For the upper body, we make sure to do a lot more pulling than pushing in order to maintain shoulder health. We go through a thorough pull-up progression that focuses on eccentric strength, then positional strength, and then full range of motion pull-ups. Any sort of vertical pressing is done with kneeling and standing landmine presses, kneeling and standing kettlebell presses, single arm Dumbbell push presses, and lastly barbell push press with very light weight. We also implement a lot of upper back & rotator cuff exercises like band pull-apart variations and banded external/internal rotation variations.

In order to work on touch height, we do various forms of Box Jumps and Hurdle Jumps. When starting off with box jumps, we keep the height low (around 20-24 inches) in order to focus on technique and landing mechanics. We progress our hurdle jumps from pause reps to reactive bounce reps and then to dynamic jumps. We will never progress a jumping exercise if the technique is not perfect.


Maryland Volleyball Strength & Conditioning implements a balanced program that aims to make our athletes strong, powerful, and well-conditioned while minimizing the risk of injury by also focusing on mobility, flexibility, and balance. All of these characteristics are necessary for a young Volleyball athlete to take their game to the next level.


Courtney Hott

Chris Shaffer is uniquely qualified to instruct strength and conditioning to supplement high level
volleyball competition. He has a long background in the sport, and an intimate understanding of the
physical demands of playing at any level.

I was first coached by Chris over 10 years ago playing on RVC’s 17 national team which went on to place 3rd at Junior Nationals. He was a volunteer assistant at VCU as I transitioned to playing at the Division 1 collegiate level.

Following my college career he was instrumental in returning me to playing in high level adult competition following my ACL surgery in 2012. He has been a coach and mentor of mine as a volleyball coach, strength and conditioning coach, and a Crossfit coach.

As a physical therapist, I will not work with a strength and conditioning coach who does not
place technique and safety above all else. Chris has developed a program for young athletes which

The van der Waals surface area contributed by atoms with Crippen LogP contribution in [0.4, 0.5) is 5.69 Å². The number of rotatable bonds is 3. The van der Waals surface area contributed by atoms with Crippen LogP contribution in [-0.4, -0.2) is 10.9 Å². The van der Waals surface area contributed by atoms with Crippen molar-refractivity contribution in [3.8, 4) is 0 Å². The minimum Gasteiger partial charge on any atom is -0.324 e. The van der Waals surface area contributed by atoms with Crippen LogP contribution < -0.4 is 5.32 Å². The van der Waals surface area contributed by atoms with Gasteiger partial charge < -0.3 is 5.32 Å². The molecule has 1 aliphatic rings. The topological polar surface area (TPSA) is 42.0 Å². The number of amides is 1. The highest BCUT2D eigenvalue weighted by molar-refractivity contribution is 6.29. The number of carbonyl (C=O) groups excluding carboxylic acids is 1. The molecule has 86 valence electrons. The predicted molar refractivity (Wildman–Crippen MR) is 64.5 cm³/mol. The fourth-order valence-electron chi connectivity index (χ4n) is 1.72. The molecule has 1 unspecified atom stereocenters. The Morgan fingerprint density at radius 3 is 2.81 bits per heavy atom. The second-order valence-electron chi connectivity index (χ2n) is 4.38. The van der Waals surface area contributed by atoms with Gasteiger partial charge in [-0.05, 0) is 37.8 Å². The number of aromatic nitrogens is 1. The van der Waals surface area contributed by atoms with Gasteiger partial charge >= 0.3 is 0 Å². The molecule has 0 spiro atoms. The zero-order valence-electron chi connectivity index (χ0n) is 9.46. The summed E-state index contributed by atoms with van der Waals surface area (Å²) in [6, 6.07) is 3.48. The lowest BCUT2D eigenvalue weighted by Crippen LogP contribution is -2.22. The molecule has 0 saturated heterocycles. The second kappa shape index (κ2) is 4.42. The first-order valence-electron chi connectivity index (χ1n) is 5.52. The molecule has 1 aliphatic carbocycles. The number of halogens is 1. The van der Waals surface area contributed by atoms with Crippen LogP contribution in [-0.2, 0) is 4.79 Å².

focuses on improving functional movement patterns, developing technique, injury prevention, core
stabilization and strengthening around the shoulders, knees, and ankles.

Participation in his strength and conditioning program poses no more risk of injury than participation in any sport would, including volleyball. I would not hesitate recommending Chris to young volleyball players interested in preventing injury, becoming a more well-rounded athlete, or taking their game to the collegiate level.
Courtney Hott PT, DPT

Aubrey Bailey

I have been a Physical Therapist for the past 17 years and formerly held a personal trainer certification through the American College of Sports Medicine. I am also a current client of Chris Shaffer and have been coached by him for the past 12 months.

Throughout my physical therapy career, I have treated many adolescent athletes with overuse injuries. The primary underlying cause of these injuries was muscle imbalance — overuse of sports-specific muscles and weakness in the opposing muscle groups. In volleyball players, this typically shows up as rotator cuff injuries. Many of these injuries can be prevented with regular participation in a strength and conditioning program that includes scapular stabilization exercises (such as “Y-T-A’s” with resistance tubing).

In addition to shoulder injuries, volleyball players are also at risk for back (and other) injuries.

In a research article “Overuse in Volleyball Training/Practice: A Review on Shoulder and Spine-Related Injuries” published in the European Journal of Sports Science that specifically discusses these issues. Here are a few highlights: